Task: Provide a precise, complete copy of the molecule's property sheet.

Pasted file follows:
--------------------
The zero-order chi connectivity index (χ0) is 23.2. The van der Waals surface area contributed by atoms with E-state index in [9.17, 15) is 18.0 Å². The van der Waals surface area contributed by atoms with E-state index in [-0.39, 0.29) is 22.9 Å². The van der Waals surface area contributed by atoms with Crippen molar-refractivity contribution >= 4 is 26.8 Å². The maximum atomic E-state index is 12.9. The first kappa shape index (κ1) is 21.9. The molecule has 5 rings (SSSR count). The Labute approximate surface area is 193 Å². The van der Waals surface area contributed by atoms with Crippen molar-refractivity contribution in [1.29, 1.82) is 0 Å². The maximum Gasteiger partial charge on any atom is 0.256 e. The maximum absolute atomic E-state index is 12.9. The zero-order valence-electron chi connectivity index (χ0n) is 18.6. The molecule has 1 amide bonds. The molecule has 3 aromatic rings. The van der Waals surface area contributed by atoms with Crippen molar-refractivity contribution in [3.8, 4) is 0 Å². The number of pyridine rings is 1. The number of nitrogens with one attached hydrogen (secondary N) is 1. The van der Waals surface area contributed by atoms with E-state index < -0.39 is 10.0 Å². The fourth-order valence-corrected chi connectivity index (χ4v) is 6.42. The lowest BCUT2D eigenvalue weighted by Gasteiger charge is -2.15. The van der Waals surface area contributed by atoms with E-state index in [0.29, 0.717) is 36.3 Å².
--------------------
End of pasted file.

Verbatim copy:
The zero-order chi connectivity index (χ0) is 23.2. The van der Waals surface area contributed by atoms with E-state index in [9.17, 15) is 18.0 Å². The van der Waals surface area contributed by atoms with E-state index in [-0.39, 0.29) is 22.9 Å². The van der Waals surface area contributed by atoms with Crippen molar-refractivity contribution >= 4 is 26.8 Å². The maximum atomic E-state index is 12.9. The first kappa shape index (κ1) is 21.9. The molecule has 5 rings (SSSR count). The Labute approximate surface area is 193 Å². The van der Waals surface area contributed by atoms with Crippen molar-refractivity contribution in [1.29, 1.82) is 0 Å². The maximum Gasteiger partial charge on any atom is 0.256 e. The maximum absolute atomic E-state index is 12.9. The zero-order valence-electron chi connectivity index (χ0n) is 18.6. The molecule has 1 amide bonds. The molecule has 3 aromatic rings. The van der Waals surface area contributed by atoms with Crippen molar-refractivity contribution in [3.8, 4) is 0 Å². The number of pyridine rings is 1. The number of nitrogens with one attached hydrogen (secondary N) is 1. The van der Waals surface area contributed by atoms with E-state index < -0.39 is 10.0 Å². The fourth-order valence-corrected chi connectivity index (χ4v) is 6.42. The lowest BCUT2D eigenvalue weighted by Gasteiger charge is -2.15. The van der Waals surface area contributed by atoms with E-state index in [0.29, 0.717) is 36.3 Å².